to marry any one in business ; that you would
like a professional man so much better. And
here you are, sacrificing yourself, and taking
Harland in, because you are ashamed of w^hat
your father and brother belong to, and what
you yourself owe everything to in the world."

"My dear Edward," said Clara, suddenly
taking his hand, " how could you ever fancy


such a thing of me ? I had forgotten that
such absurd notions had ever entered my
head. I recollect now t'lat I used to talk in
that way when I was young and foolish."
Edward looked down, to conceal an inclina-
tion to smile. " And very provoking it is,
for every one who has ever heard me say so
will be sure to think as you do. As if I ever
meant that I wished to marry a doctor ! —
What I have alwa}'S disliked the thought of,
above all things ! No peace or comfort, no-
thing but worries and interruptions ; no tra-
velling, or enjoying oneself ! — Always staying
at home, looking at the same carpets and

" Then why do you do it?" asked Edward,

" And then to be a stepmother," said Clara,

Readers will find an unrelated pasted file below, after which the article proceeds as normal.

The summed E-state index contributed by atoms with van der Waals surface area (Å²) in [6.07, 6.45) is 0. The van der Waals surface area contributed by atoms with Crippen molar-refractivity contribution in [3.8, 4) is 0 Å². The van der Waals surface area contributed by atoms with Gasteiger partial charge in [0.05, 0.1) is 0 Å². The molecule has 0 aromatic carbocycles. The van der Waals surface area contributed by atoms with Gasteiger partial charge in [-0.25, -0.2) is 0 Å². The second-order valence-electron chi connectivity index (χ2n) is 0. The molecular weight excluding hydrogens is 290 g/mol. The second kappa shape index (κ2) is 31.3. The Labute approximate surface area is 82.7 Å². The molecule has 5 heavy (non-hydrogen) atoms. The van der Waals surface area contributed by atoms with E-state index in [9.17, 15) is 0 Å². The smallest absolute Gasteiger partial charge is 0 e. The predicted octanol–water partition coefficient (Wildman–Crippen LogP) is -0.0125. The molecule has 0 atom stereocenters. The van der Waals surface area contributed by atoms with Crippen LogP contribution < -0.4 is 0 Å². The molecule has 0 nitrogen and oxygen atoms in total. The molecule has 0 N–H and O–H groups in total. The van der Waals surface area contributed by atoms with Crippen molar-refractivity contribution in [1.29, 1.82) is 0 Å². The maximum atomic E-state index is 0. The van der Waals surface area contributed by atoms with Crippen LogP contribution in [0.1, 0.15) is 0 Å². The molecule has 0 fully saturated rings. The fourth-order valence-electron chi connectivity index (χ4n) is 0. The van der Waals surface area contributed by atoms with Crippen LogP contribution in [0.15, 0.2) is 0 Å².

conveniently not hearing his question. '' An-
other thing I have always had a horror of."

" Two tame little girls, vice John and Fred,
to say nothing of that scapegrace, Mabel.


The little town birds won't be as wild as our
country ones."

" No !" said Clara ; " he says they have
pined, as it were, since their mother died —
grown pale and fretful; I am sure they do
him no credit. But doctors' children always
are sickly, and their wives too — no wonder !
And then to live in London, which is like
being in prison."

" If you make yourself very agreeable, per-
haps we may have you down here sometimes ;
not if you are as cross as you have been

" What will be the use of being down here,
when he is obliged to be in London with his
tiresome patients ?"

" Really, Miss Clara, you are too compli-
mentary. However, it is clear that you have
a hard life before you; so let us have
tea, there's a darling, and be comfortable
while we can. You know that Dr. Har-
land cannot be down this evening, so you


may be as happy as if nothing had hap-

From that day, though Clara's crossness, in
a somewhat modified form, still continued,
both father and brother merely laughed at it ;
especially as they observed that Dr. Harland
watched with a sort of amused enjoyment any
manifestation which took place in his presence.
To him Clara was not cross ; only distant and

To do Clara justice, however, this same
crossness had been throughout of a very super-
ficial character ; but to one of her disposition
there was something indescribably mortifying
in acknowledging herself constrained, as it